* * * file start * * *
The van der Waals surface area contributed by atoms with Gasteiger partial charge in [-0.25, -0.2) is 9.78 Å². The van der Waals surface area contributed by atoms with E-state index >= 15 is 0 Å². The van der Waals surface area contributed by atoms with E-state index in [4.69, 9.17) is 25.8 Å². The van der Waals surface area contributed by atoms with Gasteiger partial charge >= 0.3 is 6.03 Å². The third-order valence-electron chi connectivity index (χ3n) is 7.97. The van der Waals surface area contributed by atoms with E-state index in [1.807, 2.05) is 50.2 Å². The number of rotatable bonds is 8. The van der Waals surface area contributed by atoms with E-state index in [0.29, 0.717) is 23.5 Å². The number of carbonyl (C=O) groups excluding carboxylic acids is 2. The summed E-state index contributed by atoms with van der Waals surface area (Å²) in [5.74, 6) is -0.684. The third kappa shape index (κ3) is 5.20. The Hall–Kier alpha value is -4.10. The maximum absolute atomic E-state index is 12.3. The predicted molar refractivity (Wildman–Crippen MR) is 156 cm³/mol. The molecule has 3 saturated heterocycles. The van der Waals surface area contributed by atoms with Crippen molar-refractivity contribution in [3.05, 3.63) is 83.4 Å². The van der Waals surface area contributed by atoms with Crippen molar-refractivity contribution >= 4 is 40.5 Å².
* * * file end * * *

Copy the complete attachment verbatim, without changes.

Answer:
The van der Waals surface area contributed by atoms with Gasteiger partial charge in [-0.25, -0.2) is 9.78 Å². The van der Waals surface area contributed by atoms with E-state index >= 15 is 0 Å². The van der Waals surface area contributed by atoms with E-state index in [4.69, 9.17) is 25.8 Å². The van der Waals surface area contributed by atoms with Gasteiger partial charge >= 0.3 is 6.03 Å². The third-order valence-electron chi connectivity index (χ3n) is 7.97. The van der Waals surface area contributed by atoms with E-state index in [1.807, 2.05) is 50.2 Å². The number of rotatable bonds is 8. The van der Waals surface area contributed by atoms with E-state index in [0.29, 0.717) is 23.5 Å². The number of carbonyl (C=O) groups excluding carboxylic acids is 2. The summed E-state index contributed by atoms with van der Waals surface area (Å²) in [5.74, 6) is -0.684. The third kappa shape index (κ3) is 5.20. The Hall–Kier alpha value is -4.10. The maximum absolute atomic E-state index is 12.3. The predicted molar refractivity (Wildman–Crippen MR) is 156 cm³/mol. The molecule has 3 saturated heterocycles. The van der Waals surface area contributed by atoms with Crippen molar-refractivity contribution in [3.05, 3.63) is 83.4 Å². The van der Waals surface area contributed by atoms with Crippen molar-refractivity contribution >= 4 is 40.5 Å².